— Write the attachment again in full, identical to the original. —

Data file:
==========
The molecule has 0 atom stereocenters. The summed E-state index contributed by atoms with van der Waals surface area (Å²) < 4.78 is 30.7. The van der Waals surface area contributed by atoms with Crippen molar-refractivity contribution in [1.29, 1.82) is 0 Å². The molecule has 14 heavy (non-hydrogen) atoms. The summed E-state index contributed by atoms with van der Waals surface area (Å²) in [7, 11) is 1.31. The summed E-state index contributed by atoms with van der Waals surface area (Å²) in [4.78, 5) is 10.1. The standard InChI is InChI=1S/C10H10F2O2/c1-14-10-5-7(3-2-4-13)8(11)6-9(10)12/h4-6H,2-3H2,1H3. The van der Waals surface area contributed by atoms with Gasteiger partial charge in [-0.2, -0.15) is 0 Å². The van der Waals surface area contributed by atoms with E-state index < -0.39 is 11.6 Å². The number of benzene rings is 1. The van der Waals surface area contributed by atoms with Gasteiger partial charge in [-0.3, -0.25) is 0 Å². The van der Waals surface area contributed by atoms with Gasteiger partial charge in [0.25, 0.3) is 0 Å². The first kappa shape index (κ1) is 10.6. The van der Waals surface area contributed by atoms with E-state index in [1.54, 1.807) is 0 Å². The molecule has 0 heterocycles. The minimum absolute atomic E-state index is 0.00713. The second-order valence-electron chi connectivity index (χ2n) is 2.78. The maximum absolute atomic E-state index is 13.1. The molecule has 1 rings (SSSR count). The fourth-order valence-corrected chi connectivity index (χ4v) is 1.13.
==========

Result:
The molecule has 0 atom stereocenters. The summed E-state index contributed by atoms with van der Waals surface area (Å²) < 4.78 is 30.7. The van der Waals surface area contributed by atoms with Crippen molar-refractivity contribution in [1.29, 1.82) is 0 Å². The molecule has 14 heavy (non-hydrogen) atoms. The summed E-state index contributed by atoms with van der Waals surface area (Å²) in [7, 11) is 1.31. The summed E-state index contributed by atoms with van der Waals surface area (Å²) in [4.78, 5) is 10.1. The standard InChI is InChI=1S/C10H10F2O2/c1-14-10-5-7(3-2-4-13)8(11)6-9(10)12/h4-6H,2-3H2,1H3. The van der Waals surface area contributed by atoms with Gasteiger partial charge in [-0.2, -0.15) is 0 Å². The van der Waals surface area contributed by atoms with E-state index < -0.39 is 11.6 Å². The number of benzene rings is 1. The van der Waals surface area contributed by atoms with Gasteiger partial charge in [-0.3, -0.25) is 0 Å². The van der Waals surface area contributed by atoms with Gasteiger partial charge in [0.25, 0.3) is 0 Å². The first kappa shape index (κ1) is 10.6. The van der Waals surface area contributed by atoms with E-state index in [1.54, 1.807) is 0 Å². The molecule has 0 heterocycles. The minimum absolute atomic E-state index is 0.00713. The second-order valence-electron chi connectivity index (χ2n) is 2.78. The maximum absolute atomic E-state index is 13.1. The molecule has 1 rings (SSSR count). The fourth-order valence-corrected chi connectivity index (χ4v) is 1.13.